Fig 4. The percentage of experts giving different ranks for 10 potential covariates influencing risk of Xanthomonas wilt disease spread and severity.

Covariates were ranked at a scale of 1 to 5, “1” denoting that a covariate does not influence XW disease while “5” has a very important influence on XW disease. Fourteen experts participated in ranking of the covariates.

Table 2. The covariate data used for developing the Xanthomonas wilt of banana risk map for production zones in Africa.

Most of the banana production zones for which the XW infection risk was calculated were downloaded from the crop-mapper application ( The zones were modified using ArcGIS [48] because some zones were 1) overlapping, 2) were entered twice, 3) were split into small polygons or 4) were displaced. In some countries, zones were added because they were missing in the crop-mapper application despite having significant banana production [1]. The geographic location of these missing zones was based on the maps of MapSPAM V2 [49] banana production.

After editing there were 121 zones within 28 African countries. In some countries there were many zones with a maximum in Guinea of 15, whereas in other countries like Madagascar there was only one zone. To each zone relevant covariate data were added. The relevance was determined through expert assessments and by interpreting correlation coefficients between environmental data and XW samples in the East African Highlands (Table 2).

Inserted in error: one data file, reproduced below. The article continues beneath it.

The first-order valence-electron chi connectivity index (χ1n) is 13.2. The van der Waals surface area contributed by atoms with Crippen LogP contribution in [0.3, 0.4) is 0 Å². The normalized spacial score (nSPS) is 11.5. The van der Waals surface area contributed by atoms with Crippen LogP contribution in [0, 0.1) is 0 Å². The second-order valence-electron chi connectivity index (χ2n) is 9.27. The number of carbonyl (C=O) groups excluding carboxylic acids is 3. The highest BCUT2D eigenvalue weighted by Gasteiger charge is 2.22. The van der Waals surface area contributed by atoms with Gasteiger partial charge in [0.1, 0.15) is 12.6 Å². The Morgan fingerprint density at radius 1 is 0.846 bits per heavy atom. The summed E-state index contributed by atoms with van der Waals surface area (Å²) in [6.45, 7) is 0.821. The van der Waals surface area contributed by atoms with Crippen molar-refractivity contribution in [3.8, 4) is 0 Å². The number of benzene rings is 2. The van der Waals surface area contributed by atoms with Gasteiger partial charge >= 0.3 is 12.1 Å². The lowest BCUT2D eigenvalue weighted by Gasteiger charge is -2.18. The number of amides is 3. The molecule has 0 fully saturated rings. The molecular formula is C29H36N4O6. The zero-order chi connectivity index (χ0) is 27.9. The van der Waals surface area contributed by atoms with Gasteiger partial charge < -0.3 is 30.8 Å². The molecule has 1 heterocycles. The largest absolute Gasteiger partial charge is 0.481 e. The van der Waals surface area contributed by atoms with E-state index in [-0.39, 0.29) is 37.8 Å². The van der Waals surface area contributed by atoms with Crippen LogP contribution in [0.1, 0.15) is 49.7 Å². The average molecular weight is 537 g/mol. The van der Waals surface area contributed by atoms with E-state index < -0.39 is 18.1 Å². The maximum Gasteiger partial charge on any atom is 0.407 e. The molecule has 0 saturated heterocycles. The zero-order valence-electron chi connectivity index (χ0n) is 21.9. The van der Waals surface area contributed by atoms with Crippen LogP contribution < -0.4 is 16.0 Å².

The values of the covariates had very different ranges (Table 2). To make comparisons possible all values were standardized. To calculate the infection risk of each zone, five covariates (genotype, connectivity, trade, precipitation and distance) were simply summed. Four other covariates (e.g. production zone size, production level, temperature and altitude) were also considered but not used in the end because the resulting maps suggested a non-useful relation. It was assumed that the covariates genotype, connectivity, trade and precipitation increase risk, whereas distance decreases risk. It was also assumed that all covariates have an equal weight in determining risk.


Correlation of covariates to XW occurrence in AGLR

Pearson’s correlation between XW incidence and all covariates were significant at the p = 0.05 level, except for the two covariates market and vegetation squared (Vegsq) (Table 3). Three covariates (precipitation squared, precipitation and management) had an absolute correlation coefficient of 0.35 or higher, suggesting a higher contribution to the observed variation in XW disease occurrence. All precipitation covariates, except the variability in precipitation, were positively correlated to XW. This suggests XW incidence is higher during the wet/humid seasons. In contrast, the disease management factor was negatively correlated with the XW incidence. Thus, a higher occurrence of XW is expected in landscapes that either had no access to management information or in which disease was poorly managed.

Table 3. Pearson’s correlation coefficients between XW incidence and covariates used for the African Great Lakes Region map, ordered from highest positive to high negative.